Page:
When employers pay the health insurance premiums for their employees, these payments are exempt from income tax. If health insurance payments by employers were taxed as income, the government would collect about $200 billion in additional income taxes, and another $130 billion in payroll taxes for supporting Social Security and Medicare (according to the Analytical Perspectives volume of the US budget for 2020, Table 16-1).
The notion that the US would finance its private-sector health insurance system in this way is an historical accident going back to World War II. As Melissa Thomasson explains at the website of the Economic History Association:
During World War II, wage and price controls prevented employers from using wages to compete for scarce labor. Under the 1942 Stabilization Act, Congress limited the wage increases that could be offered by firms, but permitted the adoption of employee insurance plans. In this way, health benefit packages offered one means of securing workers. ... Perhaps the most influential aspect of government intervention that shaped the employer-based system of health insurance was the tax treatment of employer-provided contributions to employee health insurance plans. First, employers did not have to pay payroll tax on their contributions to employee health plans. Further, under certain circumstances, employees did not have to pay income tax on their employer’s contributions to their health insurance plans.
The idea that US employers will often pay for health insurance, and that this will be an important element of what most Americans mean by a "good job," is embedded in how most of think about the US healthcare system. But it's worth being clear on its distributional effects and economic incentives it provided. When employers provide a benefit with the value exempt from income tax, it will naturally offer greater benefit to those with high incomes, who otherwise would have paid higher income taxes. In addition, when employer-provided health insurance is tax-free, people will have an incentive to receive compensation in this tax-free form, rather than in a taxed form.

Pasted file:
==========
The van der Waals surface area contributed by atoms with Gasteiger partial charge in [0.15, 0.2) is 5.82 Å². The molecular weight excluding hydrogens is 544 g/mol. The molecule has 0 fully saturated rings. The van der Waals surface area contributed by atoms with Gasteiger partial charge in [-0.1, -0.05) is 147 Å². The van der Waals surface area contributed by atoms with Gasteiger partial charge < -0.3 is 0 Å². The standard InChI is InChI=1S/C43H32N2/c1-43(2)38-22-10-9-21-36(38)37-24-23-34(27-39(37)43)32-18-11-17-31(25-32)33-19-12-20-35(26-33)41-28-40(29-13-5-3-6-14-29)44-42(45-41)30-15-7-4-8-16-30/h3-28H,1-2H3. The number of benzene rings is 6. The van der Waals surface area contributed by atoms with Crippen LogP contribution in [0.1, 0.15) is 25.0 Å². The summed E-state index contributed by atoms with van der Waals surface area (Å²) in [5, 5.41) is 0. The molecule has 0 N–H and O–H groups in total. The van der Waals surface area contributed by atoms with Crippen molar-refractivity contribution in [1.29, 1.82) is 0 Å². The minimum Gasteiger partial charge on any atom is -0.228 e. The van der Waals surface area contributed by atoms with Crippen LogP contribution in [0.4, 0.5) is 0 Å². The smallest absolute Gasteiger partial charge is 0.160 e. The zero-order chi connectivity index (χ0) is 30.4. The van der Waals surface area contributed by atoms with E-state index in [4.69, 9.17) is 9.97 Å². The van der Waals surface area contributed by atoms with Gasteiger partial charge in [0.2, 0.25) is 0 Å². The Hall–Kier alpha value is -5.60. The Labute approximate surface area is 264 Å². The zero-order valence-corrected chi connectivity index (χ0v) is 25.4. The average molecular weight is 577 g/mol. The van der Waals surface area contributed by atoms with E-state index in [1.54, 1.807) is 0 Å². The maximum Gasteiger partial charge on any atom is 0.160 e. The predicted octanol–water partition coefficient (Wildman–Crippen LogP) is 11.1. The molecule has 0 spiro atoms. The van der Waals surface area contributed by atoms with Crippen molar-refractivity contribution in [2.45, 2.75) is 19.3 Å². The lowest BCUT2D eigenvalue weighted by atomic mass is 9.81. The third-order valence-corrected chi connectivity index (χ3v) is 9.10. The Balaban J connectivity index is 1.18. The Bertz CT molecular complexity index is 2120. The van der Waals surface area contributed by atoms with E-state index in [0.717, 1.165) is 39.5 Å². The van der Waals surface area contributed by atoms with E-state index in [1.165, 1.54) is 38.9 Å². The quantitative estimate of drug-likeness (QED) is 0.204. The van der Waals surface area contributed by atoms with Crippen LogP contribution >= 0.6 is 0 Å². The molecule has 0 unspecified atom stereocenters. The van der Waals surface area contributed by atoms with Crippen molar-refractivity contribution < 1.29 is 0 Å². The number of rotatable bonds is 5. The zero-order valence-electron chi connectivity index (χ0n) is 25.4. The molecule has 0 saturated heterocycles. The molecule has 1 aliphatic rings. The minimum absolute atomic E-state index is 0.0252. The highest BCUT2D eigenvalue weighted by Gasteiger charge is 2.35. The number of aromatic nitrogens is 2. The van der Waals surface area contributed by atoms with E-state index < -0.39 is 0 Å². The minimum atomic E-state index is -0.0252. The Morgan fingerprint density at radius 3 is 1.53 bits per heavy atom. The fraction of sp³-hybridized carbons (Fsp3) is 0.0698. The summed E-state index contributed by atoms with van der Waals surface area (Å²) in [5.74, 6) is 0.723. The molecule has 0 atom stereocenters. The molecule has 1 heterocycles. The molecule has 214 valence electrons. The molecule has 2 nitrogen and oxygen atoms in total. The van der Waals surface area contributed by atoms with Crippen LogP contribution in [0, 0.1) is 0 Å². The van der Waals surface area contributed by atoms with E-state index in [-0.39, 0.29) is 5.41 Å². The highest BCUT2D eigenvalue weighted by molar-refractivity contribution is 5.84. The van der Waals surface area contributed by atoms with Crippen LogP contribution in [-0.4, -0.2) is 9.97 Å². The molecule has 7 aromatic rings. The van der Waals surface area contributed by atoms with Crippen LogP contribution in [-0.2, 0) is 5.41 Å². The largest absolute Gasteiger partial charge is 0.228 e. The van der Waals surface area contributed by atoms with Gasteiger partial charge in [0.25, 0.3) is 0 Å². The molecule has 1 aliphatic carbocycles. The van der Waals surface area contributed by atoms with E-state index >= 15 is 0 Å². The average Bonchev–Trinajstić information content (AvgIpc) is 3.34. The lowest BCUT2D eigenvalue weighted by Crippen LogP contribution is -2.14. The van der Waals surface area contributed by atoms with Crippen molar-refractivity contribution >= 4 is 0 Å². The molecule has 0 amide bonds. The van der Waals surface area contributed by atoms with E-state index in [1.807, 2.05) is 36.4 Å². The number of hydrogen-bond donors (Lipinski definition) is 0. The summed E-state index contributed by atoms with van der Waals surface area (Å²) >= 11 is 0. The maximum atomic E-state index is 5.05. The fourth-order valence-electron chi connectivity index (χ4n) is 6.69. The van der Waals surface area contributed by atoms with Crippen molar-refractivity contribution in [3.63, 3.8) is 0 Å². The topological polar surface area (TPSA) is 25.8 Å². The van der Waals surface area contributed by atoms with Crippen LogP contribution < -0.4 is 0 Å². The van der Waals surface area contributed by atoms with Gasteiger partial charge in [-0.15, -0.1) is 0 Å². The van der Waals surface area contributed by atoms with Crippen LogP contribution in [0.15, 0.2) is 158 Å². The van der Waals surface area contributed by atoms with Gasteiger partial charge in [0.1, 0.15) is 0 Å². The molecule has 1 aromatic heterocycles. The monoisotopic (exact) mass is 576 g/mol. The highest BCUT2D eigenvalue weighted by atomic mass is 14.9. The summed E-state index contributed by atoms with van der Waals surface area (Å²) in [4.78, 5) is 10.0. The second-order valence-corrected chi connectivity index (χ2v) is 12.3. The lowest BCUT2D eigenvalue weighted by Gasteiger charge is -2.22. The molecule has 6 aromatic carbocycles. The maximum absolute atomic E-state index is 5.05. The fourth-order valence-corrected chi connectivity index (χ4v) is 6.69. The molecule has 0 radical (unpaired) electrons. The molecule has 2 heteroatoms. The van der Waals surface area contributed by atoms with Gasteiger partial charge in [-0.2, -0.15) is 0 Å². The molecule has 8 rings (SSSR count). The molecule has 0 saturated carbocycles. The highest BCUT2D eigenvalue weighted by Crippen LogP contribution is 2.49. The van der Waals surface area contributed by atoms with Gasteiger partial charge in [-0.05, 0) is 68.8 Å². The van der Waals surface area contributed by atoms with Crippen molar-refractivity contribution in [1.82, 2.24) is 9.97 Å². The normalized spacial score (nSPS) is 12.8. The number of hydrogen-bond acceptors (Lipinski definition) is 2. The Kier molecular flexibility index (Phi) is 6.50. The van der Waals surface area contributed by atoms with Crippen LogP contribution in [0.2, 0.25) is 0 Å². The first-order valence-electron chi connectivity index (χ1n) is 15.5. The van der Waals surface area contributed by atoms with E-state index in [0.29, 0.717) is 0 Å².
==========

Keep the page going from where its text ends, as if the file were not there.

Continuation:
Katherine Baicker describes these dynamics in her recent 2019 Martin Feldstein Lecture at the National Bureau of Economic Research, "Economic Analysis forEvidence-Based Health Policy:Progress and Pitfalls" (NBER Reporter, September 2019). She says:
On the private side, the dominance of the employer-sponsored insurance market is driven in large part by the tax preference for health insurance benefits relative to wage compensation, which also drives down cost-sharing, since care covered through insurance plan premiums is often tax-preferred to out-of-pocket spending. This aspect of the tax code is thus both inefficient (driving inefficient utilization through moral hazard) and regressive (favoring people with higher incomes and more generous benefits)—a rare opportunity to improve both efficiency and distribution through reform.
This is a prime example of the challenge of translating economic insights into policy: Even though economists on both sides of the aisle agreed, proposing the taxation of employer-sponsored insurance to policymakers and the public was not popular. The “Cadillac tax” on expensive plans came into existence largely because it was nominally levied on insurers rather than taxpayers. This made it more politically palatable, even though it does not mean that the ultimate incidence falls on insurers, and it constrains the degree to which it can undo the regressivity of the tax treatment of employer-sponsored insurance. Earlier this year, the House voted to repeal the Cadillac tax; whether it will ever take effect remains an open question.